At the time Paul wrote this letter to the Roman church, (ca., 58AD), the population of the capitol city was approximately 1 million souls.  Therefore, the city spread over a large tract of land and there were many communities within the metropolitan area.   Because of this the churches were “neighborhood” churches serving the needs of their particular district.

Paul probably had no part in founding the Roman church, which was probably accomplished by the “visitors from Rome, both Jews and converts to Judaism.” Ac.2:10,11, who were present on the Day of Pentecost, the “birthday” of the Church.  It is quite likely that over the years teachers from other Gentile churches visited Rome before either Paul or Peter were there.

Also, Rome periodically persecuted Jews, who would then move to other areas of the empire until the situation changed.  Aquilla and Priscilla are an example of this.  Some of these people became Christians during these “exiles” and then returned to Rome seeking/starting fellowships.  At any rate, it is evident from the text that the church at Rome was mostly Gentile, but with a sizeable Jewish element.  It had a world-wide reputation. (1:8).

Paul had ambitions to go not only to Rome but also to Spain, 15:25.  Many of the intellectual voices heard in Rome at that time were Spanish, such as Martial, master of the epigram (terse, witty satire); Lucan, the epic poet; Quintillian, master of Roman oratory; and, most of all, Seneca, who tutored Nero and was the Prime Minister of the Roman Empire.

Romans chapter 16 gives some indication of the nature of the Roman churches.  They were house churches.  Three of them are clearly marked out: the church that met in Priscilla and Aquilla’s house (v.5) and the groups in Vv. 14 and 15.  In addition, many commentators suggest that the “households” mentioned in Vv. 10 and 11 were household churches.  At any rate it is certain that there were no church buildings as we know them in our part of the world today.  These were primitive, basic, people oriented disciples of our Lord meeting in very simple, intimate fellowships.  That was no doubt true for other parts of the empire as well.

These were churches with open doors, open hearts and open helping hands.  They were truly intimate fellowships.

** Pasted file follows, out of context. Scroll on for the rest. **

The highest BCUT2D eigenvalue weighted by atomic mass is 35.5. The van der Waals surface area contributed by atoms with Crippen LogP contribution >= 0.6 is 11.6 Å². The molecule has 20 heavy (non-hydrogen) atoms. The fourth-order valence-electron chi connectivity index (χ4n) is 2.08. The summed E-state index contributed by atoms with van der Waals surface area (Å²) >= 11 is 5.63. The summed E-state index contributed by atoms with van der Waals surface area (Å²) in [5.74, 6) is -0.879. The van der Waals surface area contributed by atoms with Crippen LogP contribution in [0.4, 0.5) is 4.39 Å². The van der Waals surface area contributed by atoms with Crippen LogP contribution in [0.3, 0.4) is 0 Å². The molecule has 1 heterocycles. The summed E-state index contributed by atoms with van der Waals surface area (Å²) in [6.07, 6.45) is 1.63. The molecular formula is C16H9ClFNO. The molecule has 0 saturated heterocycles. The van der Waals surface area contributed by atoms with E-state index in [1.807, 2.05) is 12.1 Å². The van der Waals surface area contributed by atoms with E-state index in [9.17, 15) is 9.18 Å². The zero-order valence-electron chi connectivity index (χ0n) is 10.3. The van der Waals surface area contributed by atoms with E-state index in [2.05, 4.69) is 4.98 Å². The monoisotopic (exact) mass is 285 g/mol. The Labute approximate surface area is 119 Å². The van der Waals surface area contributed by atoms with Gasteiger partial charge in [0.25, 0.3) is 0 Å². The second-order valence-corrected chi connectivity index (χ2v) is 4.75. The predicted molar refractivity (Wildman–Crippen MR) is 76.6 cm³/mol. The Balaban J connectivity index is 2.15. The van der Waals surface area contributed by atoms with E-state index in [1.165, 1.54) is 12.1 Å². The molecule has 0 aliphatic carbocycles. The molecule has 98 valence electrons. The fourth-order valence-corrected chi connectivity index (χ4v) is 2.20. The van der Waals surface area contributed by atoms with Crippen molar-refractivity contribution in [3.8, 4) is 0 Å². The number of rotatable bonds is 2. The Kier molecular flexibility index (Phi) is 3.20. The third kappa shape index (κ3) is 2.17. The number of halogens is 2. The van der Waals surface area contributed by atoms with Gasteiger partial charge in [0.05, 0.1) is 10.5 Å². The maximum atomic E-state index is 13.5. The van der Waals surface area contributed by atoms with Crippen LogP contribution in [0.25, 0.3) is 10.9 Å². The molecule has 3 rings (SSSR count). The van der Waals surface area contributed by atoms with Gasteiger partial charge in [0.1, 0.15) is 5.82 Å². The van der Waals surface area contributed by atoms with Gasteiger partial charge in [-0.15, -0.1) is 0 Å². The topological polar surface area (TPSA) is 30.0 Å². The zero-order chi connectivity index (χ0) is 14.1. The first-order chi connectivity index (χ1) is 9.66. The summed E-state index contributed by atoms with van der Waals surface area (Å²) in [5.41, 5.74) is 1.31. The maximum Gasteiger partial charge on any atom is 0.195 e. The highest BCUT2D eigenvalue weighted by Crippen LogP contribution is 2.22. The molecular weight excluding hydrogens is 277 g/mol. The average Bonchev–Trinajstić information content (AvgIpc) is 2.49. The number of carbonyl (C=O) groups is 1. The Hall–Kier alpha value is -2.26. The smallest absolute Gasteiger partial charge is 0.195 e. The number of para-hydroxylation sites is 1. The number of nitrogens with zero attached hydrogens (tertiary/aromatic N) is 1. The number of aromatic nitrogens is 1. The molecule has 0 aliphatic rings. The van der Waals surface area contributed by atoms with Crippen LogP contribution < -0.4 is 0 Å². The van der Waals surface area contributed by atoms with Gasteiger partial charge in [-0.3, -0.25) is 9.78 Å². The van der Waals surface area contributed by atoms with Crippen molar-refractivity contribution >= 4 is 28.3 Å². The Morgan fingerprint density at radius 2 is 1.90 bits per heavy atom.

Another interesting thing about the Roman Church is the number of women Paul recognizes; many in very endearing terms.  Women filled a very important role in the churches.  For instance Priscilla is mentioned before her husband.  This would indicate either some distinction with regard to rank in society or importance in the church that met at their home.  Phoebe, who carried the letter was a “help to many people” including Paul.  Mary (v.6) was a hard worker as were Tryphena and Tryphosa (twin sisters?) and Persis. (Vv.12, 13).  .Six of the 24 people named were women.

A legitimate question is: “Did Peter found the Roman Church?  Or, did he ever visit Rome?  This is important because the Roman Catholic Church builds their legitimacy on this.  There is no empirical, hard evidence that Peter ever was in Rome.  Sometimes the argument that he was is based on 1Pt.5:13 where Babylon is taken as a code word for Rome. Babylon could be the city on the Euphrates River that has that name. Or, it could refer to Rome.  If it does refer to Rome, then the Roman Church has a problem with the clear identification of the prostitute church referred to in Rv.17.

There is an argument for Peter writing from Rome (Babylon) in that he mentions Mark being there.  Paul does mention in Cl. 4:10 that Mark was in Rome during Paul’s first imprisonment (60-62 AD).  It is believed that Peter wrote 1Peter in 64AD, some 2 to 4 years later.  Mark could still be in Rome at that time.

It is generally accepted that Paul wrote his letter to the Roman church from Cenchrea  (the eastern harbor of Corinth) in late winter or early spring of A.D. 57-58.  Therefore the church was there long before 64.

Peter’s ministry was particularly to the Jews while Paul’s emphasis was toward the Gentiles.  That is not to say that Peter had nothing to do with Gentiles nor Paul with Jews. Gl.2:6-10 clearly states that Peter’s ministry was to be toward the Jews while Paul’s was to be toward the Gentiles.

The question remains: Did Peter found the church at Rome?  The answer quite clearly is that it was founded long before Peter got there (if he did).  The best answer is that the Holy Spirit founded it through the witness of Jews and Gentiles who had become Christians either in Jerusalem at Pentecost or in other parts of the empire after that event.

Wm. Barclay says that “of the 24 names 13 occur in inscriptions or documents which have to do with the imperial household and Emperor’s palace in Rome. In Ph.4:22 Paul speaks of the saints “who belong to Caesar’s household.”